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When talking to (english) programmers especially, the use of 'xor' for a choice between two mutually exclusive options as opposed to or for non-mutually exclusive orders comes up a lot.

I could say Exklusiv oder, though I'm not sure how well it is likely to be received by the average person. Meanwhile my German is far too poor to explain the concept. I wondered if German being a more compound language allowed for a simple translation (or made up word, that could be rapidly and easily understood by a native speaker)

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    I have seen Exklusiv-Oder, but as a general, non-IT concept I would call it entweder ... oder ... (either ... or ...) to indicate it can't be both. – Rudy Velthuis Dec 19 '18 at 17:43
  • @RudyVelthuis: I agree, even though "entweder ... oder" is also used in phrases like "entweder A oder B oder beide". – O. R. Mapper Dec 19 '18 at 18:04
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    @O.R.Mapper: well yes, but then the entweder ... oder ... part is the exclusive-or part (false with true, true with false), and the rest is the (true with true = both) part that an inclusive-or also has. – Rudy Velthuis Dec 19 '18 at 18:24
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    Don't forget the famour ent oder weder. – Christian Geiselmann Dec 19 '18 at 23:26
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    @O.R.Mapper: that is not my impression. Most people simply use "oder" for the inclusive form and "entweder oder" for the exclusive form, in my experience. IOW, as soon as the word "entweder" is used, it becomes exclusive. I hardly ever encounter "entweder oder oder beide". That sounds, dunno... rather artificial. – Rudy Velthuis Dec 20 '18 at 8:14
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The average person will use entweder … oder …. Or nothing special because oder is understood as exclusive in most situations.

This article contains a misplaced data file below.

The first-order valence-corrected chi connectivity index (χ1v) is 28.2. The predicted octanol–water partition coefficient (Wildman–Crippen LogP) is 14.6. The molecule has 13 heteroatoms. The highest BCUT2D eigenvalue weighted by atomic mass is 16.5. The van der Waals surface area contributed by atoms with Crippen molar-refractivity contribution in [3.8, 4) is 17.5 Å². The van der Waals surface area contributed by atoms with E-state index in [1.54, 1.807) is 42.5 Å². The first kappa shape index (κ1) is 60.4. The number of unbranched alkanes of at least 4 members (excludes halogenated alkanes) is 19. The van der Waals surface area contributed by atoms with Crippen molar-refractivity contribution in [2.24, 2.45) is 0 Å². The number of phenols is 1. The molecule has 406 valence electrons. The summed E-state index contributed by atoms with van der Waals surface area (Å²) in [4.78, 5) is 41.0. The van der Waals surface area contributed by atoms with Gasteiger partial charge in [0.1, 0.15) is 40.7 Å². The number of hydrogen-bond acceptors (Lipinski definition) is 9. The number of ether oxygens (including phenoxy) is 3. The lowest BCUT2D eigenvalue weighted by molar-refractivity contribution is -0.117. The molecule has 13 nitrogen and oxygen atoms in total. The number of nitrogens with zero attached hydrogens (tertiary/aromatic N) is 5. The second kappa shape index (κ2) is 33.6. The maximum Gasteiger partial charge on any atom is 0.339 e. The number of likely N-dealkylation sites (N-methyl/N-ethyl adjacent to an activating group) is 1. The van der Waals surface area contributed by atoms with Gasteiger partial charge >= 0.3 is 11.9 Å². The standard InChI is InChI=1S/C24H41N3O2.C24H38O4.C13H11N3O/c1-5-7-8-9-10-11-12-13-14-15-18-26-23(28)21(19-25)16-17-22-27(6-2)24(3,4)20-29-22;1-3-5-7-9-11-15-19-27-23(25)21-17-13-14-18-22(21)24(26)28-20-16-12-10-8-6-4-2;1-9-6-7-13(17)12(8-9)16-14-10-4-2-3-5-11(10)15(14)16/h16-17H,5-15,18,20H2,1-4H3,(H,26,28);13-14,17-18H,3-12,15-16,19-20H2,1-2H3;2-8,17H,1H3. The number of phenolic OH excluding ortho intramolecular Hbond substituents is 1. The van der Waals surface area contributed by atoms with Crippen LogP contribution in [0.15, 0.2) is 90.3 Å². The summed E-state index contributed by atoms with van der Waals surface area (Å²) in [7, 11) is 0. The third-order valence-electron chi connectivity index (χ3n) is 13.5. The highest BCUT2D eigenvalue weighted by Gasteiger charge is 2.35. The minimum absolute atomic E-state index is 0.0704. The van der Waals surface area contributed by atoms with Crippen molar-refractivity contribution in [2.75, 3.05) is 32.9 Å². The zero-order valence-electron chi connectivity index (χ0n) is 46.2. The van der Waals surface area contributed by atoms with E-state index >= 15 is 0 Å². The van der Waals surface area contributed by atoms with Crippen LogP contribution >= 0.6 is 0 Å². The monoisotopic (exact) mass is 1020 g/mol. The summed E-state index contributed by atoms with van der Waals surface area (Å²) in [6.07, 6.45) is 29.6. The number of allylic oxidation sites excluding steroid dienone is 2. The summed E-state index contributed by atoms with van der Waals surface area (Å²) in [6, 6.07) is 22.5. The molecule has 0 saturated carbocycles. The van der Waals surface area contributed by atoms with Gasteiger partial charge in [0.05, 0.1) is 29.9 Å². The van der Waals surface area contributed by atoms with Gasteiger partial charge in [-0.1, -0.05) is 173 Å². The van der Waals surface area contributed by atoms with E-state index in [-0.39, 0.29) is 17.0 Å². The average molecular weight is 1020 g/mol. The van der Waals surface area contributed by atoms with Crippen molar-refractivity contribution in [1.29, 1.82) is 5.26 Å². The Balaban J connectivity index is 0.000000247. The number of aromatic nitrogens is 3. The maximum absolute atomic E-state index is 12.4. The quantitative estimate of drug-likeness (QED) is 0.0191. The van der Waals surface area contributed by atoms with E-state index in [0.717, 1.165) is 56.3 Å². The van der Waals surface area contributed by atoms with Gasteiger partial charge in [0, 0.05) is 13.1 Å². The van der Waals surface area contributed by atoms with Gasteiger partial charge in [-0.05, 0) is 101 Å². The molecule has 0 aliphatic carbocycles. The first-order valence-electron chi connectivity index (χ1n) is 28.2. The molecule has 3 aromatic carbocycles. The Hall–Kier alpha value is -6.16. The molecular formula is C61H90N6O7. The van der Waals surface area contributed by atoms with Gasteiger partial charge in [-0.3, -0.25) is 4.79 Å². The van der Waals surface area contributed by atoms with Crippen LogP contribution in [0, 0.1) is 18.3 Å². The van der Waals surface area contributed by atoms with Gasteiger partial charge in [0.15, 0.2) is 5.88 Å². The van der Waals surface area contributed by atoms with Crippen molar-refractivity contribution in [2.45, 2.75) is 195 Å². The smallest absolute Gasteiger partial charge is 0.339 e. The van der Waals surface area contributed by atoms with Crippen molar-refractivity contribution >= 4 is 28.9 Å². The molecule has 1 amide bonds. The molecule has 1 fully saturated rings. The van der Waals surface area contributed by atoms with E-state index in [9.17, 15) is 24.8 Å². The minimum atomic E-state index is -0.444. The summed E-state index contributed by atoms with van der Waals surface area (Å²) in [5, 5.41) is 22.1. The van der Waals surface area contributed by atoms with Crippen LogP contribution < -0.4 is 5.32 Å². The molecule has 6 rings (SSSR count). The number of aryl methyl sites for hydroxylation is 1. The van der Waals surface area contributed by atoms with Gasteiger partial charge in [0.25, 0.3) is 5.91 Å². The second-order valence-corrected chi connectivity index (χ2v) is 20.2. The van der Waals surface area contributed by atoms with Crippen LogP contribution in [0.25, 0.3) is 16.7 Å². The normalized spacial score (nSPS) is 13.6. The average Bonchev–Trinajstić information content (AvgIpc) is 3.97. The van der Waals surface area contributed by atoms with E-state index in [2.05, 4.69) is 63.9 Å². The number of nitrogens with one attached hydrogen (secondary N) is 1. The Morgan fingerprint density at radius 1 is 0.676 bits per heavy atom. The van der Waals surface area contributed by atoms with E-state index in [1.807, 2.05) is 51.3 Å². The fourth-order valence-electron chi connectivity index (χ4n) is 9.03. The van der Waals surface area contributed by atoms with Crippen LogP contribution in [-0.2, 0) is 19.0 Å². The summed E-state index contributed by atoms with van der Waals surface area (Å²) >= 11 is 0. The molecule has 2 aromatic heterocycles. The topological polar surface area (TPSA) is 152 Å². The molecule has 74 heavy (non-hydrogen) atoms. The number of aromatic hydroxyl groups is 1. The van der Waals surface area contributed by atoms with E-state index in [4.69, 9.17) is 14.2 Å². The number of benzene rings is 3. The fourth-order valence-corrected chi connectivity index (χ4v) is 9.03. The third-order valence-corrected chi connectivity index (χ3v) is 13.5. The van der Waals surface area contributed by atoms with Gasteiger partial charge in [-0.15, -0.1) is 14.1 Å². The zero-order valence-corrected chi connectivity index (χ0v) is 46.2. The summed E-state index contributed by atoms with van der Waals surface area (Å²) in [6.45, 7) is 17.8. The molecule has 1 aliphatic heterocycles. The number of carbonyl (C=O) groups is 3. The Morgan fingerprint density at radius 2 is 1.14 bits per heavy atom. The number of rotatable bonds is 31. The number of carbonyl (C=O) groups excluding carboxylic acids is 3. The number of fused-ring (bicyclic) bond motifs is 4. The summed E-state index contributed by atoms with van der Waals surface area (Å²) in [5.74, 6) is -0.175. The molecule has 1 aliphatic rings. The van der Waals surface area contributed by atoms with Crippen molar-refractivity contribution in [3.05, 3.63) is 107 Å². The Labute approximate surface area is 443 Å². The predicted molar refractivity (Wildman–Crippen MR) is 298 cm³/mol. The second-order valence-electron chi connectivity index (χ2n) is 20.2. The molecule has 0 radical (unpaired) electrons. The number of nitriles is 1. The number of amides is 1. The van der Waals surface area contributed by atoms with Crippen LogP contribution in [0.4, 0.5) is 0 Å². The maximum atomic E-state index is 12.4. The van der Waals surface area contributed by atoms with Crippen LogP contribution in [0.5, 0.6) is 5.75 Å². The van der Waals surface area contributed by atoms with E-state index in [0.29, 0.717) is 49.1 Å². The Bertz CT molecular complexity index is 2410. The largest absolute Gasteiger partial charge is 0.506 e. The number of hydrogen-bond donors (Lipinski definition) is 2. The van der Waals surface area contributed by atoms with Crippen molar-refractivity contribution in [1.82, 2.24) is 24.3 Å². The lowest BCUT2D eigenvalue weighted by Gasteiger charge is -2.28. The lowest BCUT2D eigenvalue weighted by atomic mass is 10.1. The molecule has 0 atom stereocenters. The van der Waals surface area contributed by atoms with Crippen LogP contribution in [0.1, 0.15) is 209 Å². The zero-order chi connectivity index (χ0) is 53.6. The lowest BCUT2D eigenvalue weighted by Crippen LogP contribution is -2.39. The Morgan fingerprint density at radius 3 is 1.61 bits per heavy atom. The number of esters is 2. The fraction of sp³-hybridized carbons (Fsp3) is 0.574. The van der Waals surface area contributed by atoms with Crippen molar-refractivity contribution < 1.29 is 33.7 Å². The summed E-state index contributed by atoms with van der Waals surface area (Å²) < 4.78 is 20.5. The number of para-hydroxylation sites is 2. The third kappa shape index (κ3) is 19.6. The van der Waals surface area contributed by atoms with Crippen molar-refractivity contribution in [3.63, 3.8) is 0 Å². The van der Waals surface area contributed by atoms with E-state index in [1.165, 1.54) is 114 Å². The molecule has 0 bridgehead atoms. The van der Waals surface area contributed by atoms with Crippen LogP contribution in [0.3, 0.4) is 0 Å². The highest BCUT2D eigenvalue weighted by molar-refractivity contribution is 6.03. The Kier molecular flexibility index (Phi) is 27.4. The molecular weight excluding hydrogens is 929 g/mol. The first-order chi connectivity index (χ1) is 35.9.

A oder B oder beide — OR

entweder A oder B — XOR

A oder B — mostly XOR, sometimes OR.

There aren't any widely understood abbreviations.

  • Hmmm... had exactly the same idea. <g> – Rudy Velthuis Dec 19 '18 at 17:44
  • "Or nothing special because oder is understood as exclusive in most situations." In that case is there an alternative which will be understood as two options which are not mutually exclusive. – user80753 Dec 19 '18 at 18:48
  • You have to add oder beide or oder mehrere for more than two options then. – Janka Dec 19 '18 at 18:53
  • Wenn klar ist, dass nur entweder/oder gemeint sein kann, dann braucht man offensichtlich keinen klärenden Term. Daraus folgt, dass sich die Frage auf uneindeutige Fälle beziehen muss. – user unknown Dec 20 '18 at 2:24
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This isn’t widely understood terminology, but in the philosophy class »Logik und Argumentationstheorie«, we used the Latin words:

  • vel (symbol: v) for OR (nicht-ausschließendes / inklusives Oder)
  • aut (symbol: v with a dot on top) for the mutually exclusive XOR (Kontravalenz; ausschließende Disjunktion)
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entweder .. oder ... is the closest idea in every day language, but if you want to express this in IT terminology without risking misunderstanding you have to use exklusives oder or the english expression.

0

In German, it is ususal to use "und/oder". Thats even known by the Duden:

https://www.duden.de/rechtschreibung/und_oder

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